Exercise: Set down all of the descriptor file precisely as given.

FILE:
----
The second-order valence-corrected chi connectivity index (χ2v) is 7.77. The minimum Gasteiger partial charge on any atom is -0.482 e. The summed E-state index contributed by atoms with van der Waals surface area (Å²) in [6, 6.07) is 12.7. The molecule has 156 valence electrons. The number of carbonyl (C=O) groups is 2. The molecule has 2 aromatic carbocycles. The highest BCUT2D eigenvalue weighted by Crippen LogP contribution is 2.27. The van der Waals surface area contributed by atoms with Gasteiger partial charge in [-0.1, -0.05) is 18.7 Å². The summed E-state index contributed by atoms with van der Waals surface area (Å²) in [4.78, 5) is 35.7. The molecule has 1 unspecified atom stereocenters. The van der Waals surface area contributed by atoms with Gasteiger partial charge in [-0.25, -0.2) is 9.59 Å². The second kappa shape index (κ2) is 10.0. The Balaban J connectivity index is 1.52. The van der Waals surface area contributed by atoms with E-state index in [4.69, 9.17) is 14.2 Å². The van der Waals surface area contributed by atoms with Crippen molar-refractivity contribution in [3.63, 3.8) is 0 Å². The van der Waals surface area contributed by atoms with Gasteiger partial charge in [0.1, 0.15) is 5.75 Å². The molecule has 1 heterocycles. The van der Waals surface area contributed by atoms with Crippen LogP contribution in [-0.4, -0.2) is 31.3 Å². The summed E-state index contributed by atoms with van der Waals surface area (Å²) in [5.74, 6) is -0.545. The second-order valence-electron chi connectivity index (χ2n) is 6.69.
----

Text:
The second-order valence-corrected chi connectivity index (χ2v) is 7.77. The minimum Gasteiger partial charge on any atom is -0.482 e. The summed E-state index contributed by atoms with van der Waals surface area (Å²) in [6, 6.07) is 12.7. The molecule has 156 valence electrons. The number of carbonyl (C=O) groups is 2. The molecule has 2 aromatic carbocycles. The highest BCUT2D eigenvalue weighted by Crippen LogP contribution is 2.27. The van der Waals surface area contributed by atoms with Gasteiger partial charge in [-0.1, -0.05) is 18.7 Å². The summed E-state index contributed by atoms with van der Waals surface area (Å²) in [4.78, 5) is 35.7. The molecule has 1 unspecified atom stereocenters. The van der Waals surface area contributed by atoms with Gasteiger partial charge in [-0.25, -0.2) is 9.59 Å². The second kappa shape index (κ2) is 10.0. The Balaban J connectivity index is 1.52. The van der Waals surface area contributed by atoms with E-state index in [4.69, 9.17) is 14.2 Å². The van der Waals surface area contributed by atoms with Crippen molar-refractivity contribution in [3.63, 3.8) is 0 Å². The van der Waals surface area contributed by atoms with Gasteiger partial charge in [0.1, 0.15) is 5.75 Å². The molecule has 1 heterocycles. The van der Waals surface area contributed by atoms with Crippen LogP contribution in [-0.4, -0.2) is 31.3 Å². The summed E-state index contributed by atoms with van der Waals surface area (Å²) in [5.74, 6) is -0.545. The second-order valence-electron chi connectivity index (χ2n) is 6.69.